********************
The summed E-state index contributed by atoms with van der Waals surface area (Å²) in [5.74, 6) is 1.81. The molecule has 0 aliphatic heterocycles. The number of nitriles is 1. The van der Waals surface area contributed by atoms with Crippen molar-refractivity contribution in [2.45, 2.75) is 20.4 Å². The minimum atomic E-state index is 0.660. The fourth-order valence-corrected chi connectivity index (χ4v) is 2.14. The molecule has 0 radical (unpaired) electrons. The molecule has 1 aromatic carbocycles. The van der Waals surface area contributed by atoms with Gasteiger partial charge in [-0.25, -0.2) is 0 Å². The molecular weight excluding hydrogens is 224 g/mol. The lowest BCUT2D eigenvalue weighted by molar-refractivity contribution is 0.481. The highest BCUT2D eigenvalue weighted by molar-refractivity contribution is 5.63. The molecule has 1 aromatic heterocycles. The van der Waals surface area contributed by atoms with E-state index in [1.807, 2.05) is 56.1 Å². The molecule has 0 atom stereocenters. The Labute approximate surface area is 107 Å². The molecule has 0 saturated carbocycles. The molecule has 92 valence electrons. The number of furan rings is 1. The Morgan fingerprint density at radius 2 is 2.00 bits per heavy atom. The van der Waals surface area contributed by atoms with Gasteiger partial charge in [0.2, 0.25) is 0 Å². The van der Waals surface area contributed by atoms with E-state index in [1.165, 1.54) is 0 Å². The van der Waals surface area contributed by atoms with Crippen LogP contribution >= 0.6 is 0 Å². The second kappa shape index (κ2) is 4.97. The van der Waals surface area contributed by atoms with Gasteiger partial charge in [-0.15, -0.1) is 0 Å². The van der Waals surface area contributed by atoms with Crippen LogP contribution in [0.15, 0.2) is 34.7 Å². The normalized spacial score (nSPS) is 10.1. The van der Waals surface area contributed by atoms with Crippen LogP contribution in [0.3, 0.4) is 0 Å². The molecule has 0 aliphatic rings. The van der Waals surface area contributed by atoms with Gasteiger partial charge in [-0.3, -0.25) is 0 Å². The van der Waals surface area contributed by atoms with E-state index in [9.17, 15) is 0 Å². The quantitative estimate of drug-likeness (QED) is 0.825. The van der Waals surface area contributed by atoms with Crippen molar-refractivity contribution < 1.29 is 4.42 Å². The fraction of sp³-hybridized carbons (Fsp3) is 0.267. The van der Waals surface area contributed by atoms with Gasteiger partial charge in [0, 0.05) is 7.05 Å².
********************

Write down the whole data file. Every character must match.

The summed E-state index contributed by atoms with van der Waals surface area (Å²) in [5.74, 6) is 1.81. The molecule has 0 aliphatic heterocycles. The number of nitriles is 1. The van der Waals surface area contributed by atoms with Crippen molar-refractivity contribution in [2.45, 2.75) is 20.4 Å². The minimum atomic E-state index is 0.660. The fourth-order valence-corrected chi connectivity index (χ4v) is 2.14. The molecule has 0 radical (unpaired) electrons. The molecule has 1 aromatic carbocycles. The van der Waals surface area contributed by atoms with Gasteiger partial charge in [-0.25, -0.2) is 0 Å². The molecular weight excluding hydrogens is 224 g/mol. The lowest BCUT2D eigenvalue weighted by molar-refractivity contribution is 0.481. The highest BCUT2D eigenvalue weighted by molar-refractivity contribution is 5.63. The molecule has 1 aromatic heterocycles. The van der Waals surface area contributed by atoms with E-state index in [1.807, 2.05) is 56.1 Å². The molecule has 0 atom stereocenters. The Labute approximate surface area is 107 Å². The molecule has 0 saturated carbocycles. The molecule has 92 valence electrons. The number of furan rings is 1. The Morgan fingerprint density at radius 2 is 2.00 bits per heavy atom. The van der Waals surface area contributed by atoms with Gasteiger partial charge in [0.2, 0.25) is 0 Å². The van der Waals surface area contributed by atoms with E-state index in [1.165, 1.54) is 0 Å². The van der Waals surface area contributed by atoms with Crippen LogP contribution >= 0.6 is 0 Å². The second kappa shape index (κ2) is 4.97. The van der Waals surface area contributed by atoms with Gasteiger partial charge in [-0.15, -0.1) is 0 Å². The van der Waals surface area contributed by atoms with Crippen LogP contribution in [0.15, 0.2) is 34.7 Å². The normalized spacial score (nSPS) is 10.1. The van der Waals surface area contributed by atoms with Crippen LogP contribution in [0.3, 0.4) is 0 Å². The molecule has 0 aliphatic rings. The van der Waals surface area contributed by atoms with Gasteiger partial charge in [-0.3, -0.25) is 0 Å². The van der Waals surface area contributed by atoms with E-state index in [9.17, 15) is 0 Å². The quantitative estimate of drug-likeness (QED) is 0.825. The van der Waals surface area contributed by atoms with Crippen molar-refractivity contribution < 1.29 is 4.42 Å². The fraction of sp³-hybridized carbons (Fsp3) is 0.267. The van der Waals surface area contributed by atoms with Gasteiger partial charge in [0, 0.05) is 7.05 Å².